Writer Salman Rushdie has been awarded a prestigious German prize for his literary work and for his resolve and positive attitude in the face of constant danger, the prize organisers said on June 19.
The Peace Prize of the German Book Trade said the British-American author would receive the award in Frankfurt on Oct 22.
Rushdie's writing “combines narrative vision with constant literary innovation, humour and wisdom,” the jury said. “He describes the force with which violent regimes destroy whole societies, but also the indestructibility of the individual's spirit of resistance.” Last August, Rushdie was stabbed repeatedly while on stage at a literary festival in New York state.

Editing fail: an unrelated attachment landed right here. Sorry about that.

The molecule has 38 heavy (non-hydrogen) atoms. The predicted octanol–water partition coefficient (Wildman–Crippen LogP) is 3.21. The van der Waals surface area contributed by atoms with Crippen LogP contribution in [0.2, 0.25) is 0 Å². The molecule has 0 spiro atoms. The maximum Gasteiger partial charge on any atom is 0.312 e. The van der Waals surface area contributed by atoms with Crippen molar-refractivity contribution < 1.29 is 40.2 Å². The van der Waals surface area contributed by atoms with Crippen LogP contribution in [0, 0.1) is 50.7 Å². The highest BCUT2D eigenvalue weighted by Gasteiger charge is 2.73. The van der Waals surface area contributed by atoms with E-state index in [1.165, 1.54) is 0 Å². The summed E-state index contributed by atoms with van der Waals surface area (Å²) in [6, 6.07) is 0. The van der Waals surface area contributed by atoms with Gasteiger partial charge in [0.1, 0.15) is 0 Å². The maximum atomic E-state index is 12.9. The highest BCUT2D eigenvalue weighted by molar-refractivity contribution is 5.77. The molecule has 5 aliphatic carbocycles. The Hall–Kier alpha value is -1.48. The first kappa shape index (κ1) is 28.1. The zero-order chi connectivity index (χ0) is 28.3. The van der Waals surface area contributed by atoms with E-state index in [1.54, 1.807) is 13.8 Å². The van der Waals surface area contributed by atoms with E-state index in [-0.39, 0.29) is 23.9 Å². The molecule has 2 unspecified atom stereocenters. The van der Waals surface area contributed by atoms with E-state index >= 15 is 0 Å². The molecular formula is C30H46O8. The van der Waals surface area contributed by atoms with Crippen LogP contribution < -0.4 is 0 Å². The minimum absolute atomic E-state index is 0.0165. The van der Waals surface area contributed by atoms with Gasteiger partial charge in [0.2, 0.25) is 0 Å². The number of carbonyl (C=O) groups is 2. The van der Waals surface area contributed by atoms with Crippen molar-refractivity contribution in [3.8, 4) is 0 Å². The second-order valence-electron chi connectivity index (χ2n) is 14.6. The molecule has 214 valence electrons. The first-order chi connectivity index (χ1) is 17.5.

“Despite massive physical and psychological consequences that he is still wrestling with, he continues to write - in an imaginative and deeply human way,” the German jury wrote. “We are honouring Salman Rushdie for his resolve, his positive attitude to life and for the fact that he enriches the world with his pleasure in narrating.”
Iran's Ayatollah Ruhollah Khomeini had condemned as blasphemous passages referring to the Prophet Muhammad in Rushdie's 1988 novel “The Satanic Verses." Khomeini issued a decree the following year calling for Rushdie's death, forcing the author into hiding, although he had been travelling freely for years before last summer's stabbing.
The German prize, which is endowed with 25,000 euros ($27,350), has been awarded since 1950.